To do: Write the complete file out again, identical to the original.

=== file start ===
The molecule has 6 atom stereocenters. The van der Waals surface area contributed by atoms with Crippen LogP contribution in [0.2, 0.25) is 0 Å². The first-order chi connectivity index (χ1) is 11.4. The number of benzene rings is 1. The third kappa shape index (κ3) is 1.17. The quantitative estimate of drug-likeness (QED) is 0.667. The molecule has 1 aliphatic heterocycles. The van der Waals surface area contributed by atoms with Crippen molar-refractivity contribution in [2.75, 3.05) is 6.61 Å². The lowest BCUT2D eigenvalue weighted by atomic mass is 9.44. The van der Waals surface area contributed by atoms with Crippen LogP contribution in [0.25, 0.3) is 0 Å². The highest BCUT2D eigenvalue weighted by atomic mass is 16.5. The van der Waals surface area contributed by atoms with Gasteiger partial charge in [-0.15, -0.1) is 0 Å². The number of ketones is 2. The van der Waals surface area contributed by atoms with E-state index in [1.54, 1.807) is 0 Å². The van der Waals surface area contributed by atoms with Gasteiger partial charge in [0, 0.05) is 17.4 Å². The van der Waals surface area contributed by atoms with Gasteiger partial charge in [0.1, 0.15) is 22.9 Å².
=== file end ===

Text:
The molecule has 6 atom stereocenters. The van der Waals surface area contributed by atoms with Crippen LogP contribution in [0.2, 0.25) is 0 Å². The first-order chi connectivity index (χ1) is 11.4. The number of benzene rings is 1. The third kappa shape index (κ3) is 1.17. The quantitative estimate of drug-likeness (QED) is 0.667. The molecule has 1 aliphatic heterocycles. The van der Waals surface area contributed by atoms with Crippen molar-refractivity contribution in [2.75, 3.05) is 6.61 Å². The lowest BCUT2D eigenvalue weighted by atomic mass is 9.44. The van der Waals surface area contributed by atoms with Crippen LogP contribution in [0.25, 0.3) is 0 Å². The highest BCUT2D eigenvalue weighted by atomic mass is 16.5. The van der Waals surface area contributed by atoms with Gasteiger partial charge in [-0.15, -0.1) is 0 Å². The number of ketones is 2. The van der Waals surface area contributed by atoms with E-state index in [1.54, 1.807) is 0 Å². The van der Waals surface area contributed by atoms with Gasteiger partial charge in [0, 0.05) is 17.4 Å². The van der Waals surface area contributed by atoms with Gasteiger partial charge in [0.1, 0.15) is 22.9 Å².